The truth of the mater is that I didn't sleep. My situation was too out of the realm of normal for my body to go back to sleep. My abdomen was numb, well most of it anyway. And what wasn't numb was tender, and sore. I was in a different type of hospital gown than I had been wearing when I went into the OR, and there were bandages across the left half of my belly. I had an IV in the back of my hand, and arterial line into my forearm, and a huge line into one of the veins in my neck. Oh, almost forgot, I had a clear plastic drain pipe running out of one of my incisions, and a pain pump and delivery line leading into another.

Add onto all of this a naso-gastric line. Don't know what those are? Well pull out your Latin books and cringe alone with me. Naso means Nose, Specifically its the same root as Nasal, and Gastric comes from the same root as Gastrointestinal... So yes, its a plastic hose than runs into your sinus cavity, down your throat and into your stomach. Its used to keep the stomach from producing too much acid while your under. I'll be the first to tell you, that of all the lines and wires they had me hooked up to, that goofy NG tube quickly earned its way to the top of my “get rid of” list. Just it by itself made breathing and swallowing tricky, and the latter became mildly painful when my sinuses realized their was something in there and started dumping mucus in response. Imagine a major head cold with ugly drainage, and you have a quarter inch diameter hose running down your throat.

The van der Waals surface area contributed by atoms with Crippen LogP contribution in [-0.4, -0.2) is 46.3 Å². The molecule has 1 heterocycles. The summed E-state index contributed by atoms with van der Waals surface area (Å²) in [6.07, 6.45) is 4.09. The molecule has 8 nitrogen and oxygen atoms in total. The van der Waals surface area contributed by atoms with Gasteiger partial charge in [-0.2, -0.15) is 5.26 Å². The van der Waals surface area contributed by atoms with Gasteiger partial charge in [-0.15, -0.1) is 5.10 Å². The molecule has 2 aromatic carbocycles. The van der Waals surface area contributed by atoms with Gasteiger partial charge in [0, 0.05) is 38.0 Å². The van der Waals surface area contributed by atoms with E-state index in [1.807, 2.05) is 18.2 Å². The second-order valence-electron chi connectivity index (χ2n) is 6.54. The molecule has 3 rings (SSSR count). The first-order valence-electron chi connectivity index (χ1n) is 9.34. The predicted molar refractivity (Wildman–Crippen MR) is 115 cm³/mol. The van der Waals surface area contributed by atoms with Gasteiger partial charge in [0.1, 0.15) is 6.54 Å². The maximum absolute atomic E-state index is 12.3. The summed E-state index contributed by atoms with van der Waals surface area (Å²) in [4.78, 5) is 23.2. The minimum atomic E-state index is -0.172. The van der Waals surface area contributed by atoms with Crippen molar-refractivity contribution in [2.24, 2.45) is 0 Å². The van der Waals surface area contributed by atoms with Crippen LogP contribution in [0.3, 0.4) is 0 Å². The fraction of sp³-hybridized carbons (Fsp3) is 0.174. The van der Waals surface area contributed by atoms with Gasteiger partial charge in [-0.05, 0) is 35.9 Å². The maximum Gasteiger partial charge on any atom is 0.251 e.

Well, it was a long night. Best as I can figure, I was awake most of it, from eight PM on. I found the controls for the bed and raised myself up into a sitting position, almost fully upright. From there, I just sat still and looked at my surroundings for most of the night. I don't know why, but I didn't watch TV, even though there was a remote right next to me. Every half an hour or so, the blood pressure cuff on my left arm would automatically inflate, and the computer it was hooked up to would take all my vitals at the same time and transmit them to the nurses station.